Meanwhile, in Brussels, the European Commission is holding talks with China's minister of commerce Wang Wenta to discuss bilateral trade issues.

A European Commission spokesperson said the two sides will also discuss specific issues of market access and trade interests.

The Brussels-executive had last December launched legal proceedings against China at the World Trade Organization for alleged restrictions imposed by Beijing on Lithuania's exports.


Keeping China at arm's length is in focus This WEEK

The G7 aims to send a signal to China by announcing a joint effort to counter "economic coercion," with the EU hoping to avoid becoming a "vassal" in a US-China clash, as French president Emmanuel Macron said recently.


Why a cacophony of EU voices on China is a good thing

The ability to use different foreign policy discourses is the EU's biggest asset. It keeps a systemic rival like China on its toes, while signalling to the US that Europe has its own interests.


An interesting Czech vs Slovak split over China policy

In the Czech Republic, the extravagant promises of Chinese investment never materialised and the former president Miloš Zeman's sycophancy toward Xi Jinping provoked a wide revulsion. In contrast, Slovakia has avoided a real debate about its relationship with China.


How the EU's money for waste went to waste in Lebanon

The EU led support for the waste management crisis in Lebanon, spending around €89m between 2004-2017, with at least €30m spent on 16 solid-waste management facilities. However, it failed to deliver.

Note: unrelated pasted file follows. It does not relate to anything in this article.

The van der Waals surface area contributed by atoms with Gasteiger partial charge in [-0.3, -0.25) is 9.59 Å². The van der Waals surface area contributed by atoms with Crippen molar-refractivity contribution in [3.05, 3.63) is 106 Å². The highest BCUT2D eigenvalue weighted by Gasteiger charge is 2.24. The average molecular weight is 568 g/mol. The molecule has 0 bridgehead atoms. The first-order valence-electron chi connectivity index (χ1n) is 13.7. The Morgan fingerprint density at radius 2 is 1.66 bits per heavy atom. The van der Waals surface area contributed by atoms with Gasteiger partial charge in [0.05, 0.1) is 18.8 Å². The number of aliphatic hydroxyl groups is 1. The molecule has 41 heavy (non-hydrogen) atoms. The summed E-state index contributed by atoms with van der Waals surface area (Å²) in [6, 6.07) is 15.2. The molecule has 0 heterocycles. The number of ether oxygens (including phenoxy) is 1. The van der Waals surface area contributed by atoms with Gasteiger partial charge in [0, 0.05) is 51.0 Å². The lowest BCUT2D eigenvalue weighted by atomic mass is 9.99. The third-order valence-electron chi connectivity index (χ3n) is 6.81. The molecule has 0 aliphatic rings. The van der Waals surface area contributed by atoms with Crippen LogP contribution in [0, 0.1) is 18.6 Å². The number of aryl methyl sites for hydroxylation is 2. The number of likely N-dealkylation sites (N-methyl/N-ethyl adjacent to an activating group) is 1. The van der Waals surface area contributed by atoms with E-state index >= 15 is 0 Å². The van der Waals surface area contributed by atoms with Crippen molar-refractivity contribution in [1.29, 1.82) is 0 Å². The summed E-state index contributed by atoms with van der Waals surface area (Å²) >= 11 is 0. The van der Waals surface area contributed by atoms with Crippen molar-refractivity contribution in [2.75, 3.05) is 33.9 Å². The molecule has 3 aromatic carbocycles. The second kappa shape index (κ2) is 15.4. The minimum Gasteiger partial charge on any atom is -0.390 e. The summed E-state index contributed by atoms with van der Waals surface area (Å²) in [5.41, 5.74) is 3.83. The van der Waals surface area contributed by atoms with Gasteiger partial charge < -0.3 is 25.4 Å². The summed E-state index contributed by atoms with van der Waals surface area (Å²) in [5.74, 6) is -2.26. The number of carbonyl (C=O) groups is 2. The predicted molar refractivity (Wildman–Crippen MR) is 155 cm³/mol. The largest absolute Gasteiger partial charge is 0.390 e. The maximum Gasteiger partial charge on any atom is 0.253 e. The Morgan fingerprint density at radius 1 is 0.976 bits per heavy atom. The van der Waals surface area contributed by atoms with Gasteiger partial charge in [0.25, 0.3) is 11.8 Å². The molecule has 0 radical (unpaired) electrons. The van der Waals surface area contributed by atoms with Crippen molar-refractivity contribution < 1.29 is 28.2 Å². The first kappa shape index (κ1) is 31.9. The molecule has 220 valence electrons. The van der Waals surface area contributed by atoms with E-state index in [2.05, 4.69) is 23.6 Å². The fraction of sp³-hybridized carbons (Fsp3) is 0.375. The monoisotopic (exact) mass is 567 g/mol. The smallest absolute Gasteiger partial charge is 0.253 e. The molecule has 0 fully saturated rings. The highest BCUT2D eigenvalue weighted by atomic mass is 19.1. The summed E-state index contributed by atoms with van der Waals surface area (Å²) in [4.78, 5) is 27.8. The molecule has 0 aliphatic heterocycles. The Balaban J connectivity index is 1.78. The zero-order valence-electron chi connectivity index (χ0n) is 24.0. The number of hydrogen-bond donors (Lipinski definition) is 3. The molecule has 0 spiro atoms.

Latest News

  1. Spanish PM to delay EU presidency speech due to snap election
  2. EU data protection chief launches Frontex investigation
  3. Madrid steps up bid to host EU anti-money laundering hub
  4. How EU leaders should deal with Chinese government repression
  5. MEPs pile on pressure for EU to delay Hungary's presidency
  6. IEA: World 'comfortably' on track for renewables target
  7. Europe's TV union wooing Lavrov for splashy interview
  8. ECB: eurozone home prices could see 'disorderly' fall

Stakeholders' Highlights

  1. International Sustainable Finance CentreJoin CEE Sustainable Finance Summit, 15 – 19 May 2023, high-level event for finance & business
  2. ICLEISeven actionable measures to make food procurement in Europe more sustainable
  3. World BankWorld Bank Report Highlights Role of Human Development for a Successful Green Transition in Europe
  4. Nordic Council of MinistersNordic summit to step up the fight against food loss and waste
  5. Nordic Council of MinistersThink-tank: Strengthen co-operation around tech giants’ influence in the Nordics
  6. EFBWWEFBWW calls for the EC to stop exploitation in subcontracting chains

Stakeholders' Highlights

  1. InformaConnecting Expert Industry-Leaders, Top Suppliers, and Inquiring Buyers all in one space - visit Battery Show Europe.
  2. EFBWWEFBWW and FIEC do not agree to any exemptions to mandatory prior notifications in construction
  3. Nordic Council of MinistersNordic and Baltic ways to prevent gender-based violence
  4. Nordic Council of MinistersCSW67: Economic gender equality now! Nordic ways to close the pension gap
  5. Nordic Council of MinistersCSW67: Pushing back the push-back - Nordic solutions to online gender-based violence
  6. Nordic Council of MinistersCSW67: The Nordics are ready to push for gender equality

Join EUobserver

Support quality EU news

Join us